Virtual Art Gallery Du Jour

Blowhard, Esq. writes:

Click on the images to enlarge.

A collection of female reclining nudes with (as you’ll quickly notice by the titles) a special emphasis on the odalisque.


About Blowhard, Esq.

Amateur, dilettante, wannabe.
This entry was posted in Art, Sex and tagged , , , . Bookmark the permalink.

9 Responses to Virtual Art Gallery Du Jour

  1. Fabrizio del Wrongo says:

    My favorite is the Ingres. I use it as a computer wallpaper. I love Ingres.

    An old professor of mine had a theory about the Giorgione/Titian one: He thought the hand-on-pussy thing wasn’t a concession to modesty but rather painted advice for young brides, who might need to manually encourage moistness prior to first intercourse. There is good evidence that the painting — which was a wedding present — was intended to instruct a young bride.


    • I love Ingres too. When I was in Paris in 2000 there was a great Ingres exhibit at the Louvre that I’ve never forgotten. (It’s not often that I get to drop that boast in a convo so I always jump at the chance, forgive me.)

      The Moisture Masturbation theory is new to me. Interesting stuff.


      • Fabrizio del Wrongo says:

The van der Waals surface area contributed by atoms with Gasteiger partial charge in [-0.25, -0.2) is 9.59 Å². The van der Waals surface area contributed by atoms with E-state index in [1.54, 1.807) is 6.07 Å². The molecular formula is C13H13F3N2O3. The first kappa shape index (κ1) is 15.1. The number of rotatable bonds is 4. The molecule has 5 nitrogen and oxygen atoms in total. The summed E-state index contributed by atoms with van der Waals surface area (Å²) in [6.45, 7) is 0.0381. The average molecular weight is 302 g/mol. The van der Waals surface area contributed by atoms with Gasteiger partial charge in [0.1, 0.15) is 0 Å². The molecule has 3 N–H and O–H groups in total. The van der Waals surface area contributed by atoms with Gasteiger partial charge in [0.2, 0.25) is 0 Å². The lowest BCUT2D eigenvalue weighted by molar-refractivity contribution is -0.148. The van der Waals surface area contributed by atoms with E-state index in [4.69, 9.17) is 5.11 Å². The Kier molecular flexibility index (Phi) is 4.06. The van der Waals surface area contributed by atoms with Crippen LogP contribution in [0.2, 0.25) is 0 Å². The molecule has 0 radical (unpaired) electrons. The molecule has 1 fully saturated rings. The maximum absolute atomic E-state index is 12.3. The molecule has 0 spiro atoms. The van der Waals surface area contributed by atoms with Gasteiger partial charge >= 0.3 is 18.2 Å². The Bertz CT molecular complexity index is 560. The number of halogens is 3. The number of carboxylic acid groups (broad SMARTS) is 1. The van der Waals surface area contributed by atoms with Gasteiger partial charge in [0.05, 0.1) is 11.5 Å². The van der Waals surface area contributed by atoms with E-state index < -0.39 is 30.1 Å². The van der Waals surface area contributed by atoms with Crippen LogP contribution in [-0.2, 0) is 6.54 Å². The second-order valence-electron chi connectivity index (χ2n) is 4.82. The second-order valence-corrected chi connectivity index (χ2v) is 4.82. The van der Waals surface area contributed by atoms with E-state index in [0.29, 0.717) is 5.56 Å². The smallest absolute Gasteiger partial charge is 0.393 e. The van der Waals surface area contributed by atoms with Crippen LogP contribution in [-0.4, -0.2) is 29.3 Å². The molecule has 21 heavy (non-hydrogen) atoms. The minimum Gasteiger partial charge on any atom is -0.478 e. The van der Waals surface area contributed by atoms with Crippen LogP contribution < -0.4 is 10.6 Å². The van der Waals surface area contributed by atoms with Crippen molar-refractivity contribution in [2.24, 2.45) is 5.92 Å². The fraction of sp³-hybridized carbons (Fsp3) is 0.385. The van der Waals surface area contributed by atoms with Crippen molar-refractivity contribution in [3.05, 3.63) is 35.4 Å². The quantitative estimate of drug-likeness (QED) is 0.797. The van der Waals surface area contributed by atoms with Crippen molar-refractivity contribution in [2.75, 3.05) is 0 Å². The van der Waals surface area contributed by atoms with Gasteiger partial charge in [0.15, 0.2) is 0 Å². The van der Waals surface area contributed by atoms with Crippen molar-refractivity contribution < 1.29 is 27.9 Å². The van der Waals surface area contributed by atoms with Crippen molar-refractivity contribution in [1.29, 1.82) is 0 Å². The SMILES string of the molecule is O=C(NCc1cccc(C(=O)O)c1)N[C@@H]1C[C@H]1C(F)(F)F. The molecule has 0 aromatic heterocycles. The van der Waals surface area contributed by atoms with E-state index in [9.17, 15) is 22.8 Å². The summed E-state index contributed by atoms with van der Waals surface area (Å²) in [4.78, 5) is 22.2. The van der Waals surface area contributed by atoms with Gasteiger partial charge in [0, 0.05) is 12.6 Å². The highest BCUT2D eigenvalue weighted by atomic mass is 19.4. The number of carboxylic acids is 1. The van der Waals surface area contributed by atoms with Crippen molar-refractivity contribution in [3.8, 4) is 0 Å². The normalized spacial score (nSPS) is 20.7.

I think I saw that expo at the Met around the same time. I didn’t have enough time to take it all in!


  2. agnostic says:

    Before women adopted “toned abs” as their ideal… It’s something you notice about any nude before nineteen ninety-whenever, but taking in so many examples at once really makes it stand out how weird our OCD gym rat women look.

    No rolls, folds, etc., just feminine plumpness around her belly and lap. Even the Mussini babe with the typical Victorian man-face gives off a feminine vibe on account of her soft belly.


  3. epiminondas says:

    And then there is Bernadelli’s “Messalina”…


  4. Sir Barken Hyena says:

    I like the Titian, she looks slightly more slutty than the rest


  5. Pingback: A Day at the Getty Center | Uncouth Reflections

  6. Pingback: Virtual Art Gallery Du Jour: Umberto Brunelleschi | Uncouth Reflections

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